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Devilish times at the heart of Scots law

23 July 2020

Glasgow-born Fergus Whyte – believed to be the first New Zealand qualified lawyer to be called to the Scots Bar – couldn’t wait to stop devilling and enter a ‘stable’.

Fergus’s pupillage ended when he was called to the Scots Bar in Edinburgh on June 26.

“Pupillage here goes by the fantastic name of devilling. The terminology is quite fantastic, it’s quite funny explaining what a devil is,” says Fergus.

NameFergus Whyte
BornGlasgow
Age33
Entry to lawGraduated BA (Honours in French) and LLB (Honours) from Otago University in 2010, and LLM (with distinction) from Edinburgh University in 2016
WorkplaceSelf-employed advocate (barrister) practising from Arnot Manderson Advocates, Edinburgh
Speciality areaCivil litigation.

“Devilling is about following around a practising advocate, doing the work they do, drafting pleadings and opinions, going along to consultations, meeting solicitors who are instructing your devilmaster and meeting clients. You turn up in court and watch, and get a read on the personality of the judges.”

Fergus Whyte

Devilling in Scotland is unpaid and fulltime and Fergus has been able to do tutoring at Edinburgh University to earn some money on the side. “But it is effectively your full-time occupation.”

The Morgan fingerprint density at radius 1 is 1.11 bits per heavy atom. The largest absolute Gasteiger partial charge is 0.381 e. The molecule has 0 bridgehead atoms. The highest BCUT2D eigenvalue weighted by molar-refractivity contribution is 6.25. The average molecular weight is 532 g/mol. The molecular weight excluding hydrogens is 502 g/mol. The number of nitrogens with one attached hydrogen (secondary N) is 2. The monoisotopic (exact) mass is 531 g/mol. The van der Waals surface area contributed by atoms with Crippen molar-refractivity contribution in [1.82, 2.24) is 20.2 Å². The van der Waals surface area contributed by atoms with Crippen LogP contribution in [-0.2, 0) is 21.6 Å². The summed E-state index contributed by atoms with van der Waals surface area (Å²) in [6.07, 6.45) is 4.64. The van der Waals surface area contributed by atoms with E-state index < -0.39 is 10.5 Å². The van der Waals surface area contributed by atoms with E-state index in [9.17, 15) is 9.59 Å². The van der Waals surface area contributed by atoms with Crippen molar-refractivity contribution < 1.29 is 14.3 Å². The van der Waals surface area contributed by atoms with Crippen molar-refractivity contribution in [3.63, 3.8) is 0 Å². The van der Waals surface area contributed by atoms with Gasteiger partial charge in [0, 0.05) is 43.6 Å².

He says there are two ways of re-qualifying. “You can get a Scottish law degree or the faculty sets its own examinations in Scots law. It will provide you with a two-page syllabus and it’s your job to go off and study and look at previous exam papers and teach yourself the subjects.

“I was requalifying by doing the examinations through the faculty. Between that, working and coaching one of the Edinburgh University mooting teams for four years, I did not have a lot of free time for four years.”

The intake of devils in a year is usually relatively small, usually about eight to 15 people, but Fergus was in an unusually large intake of 26.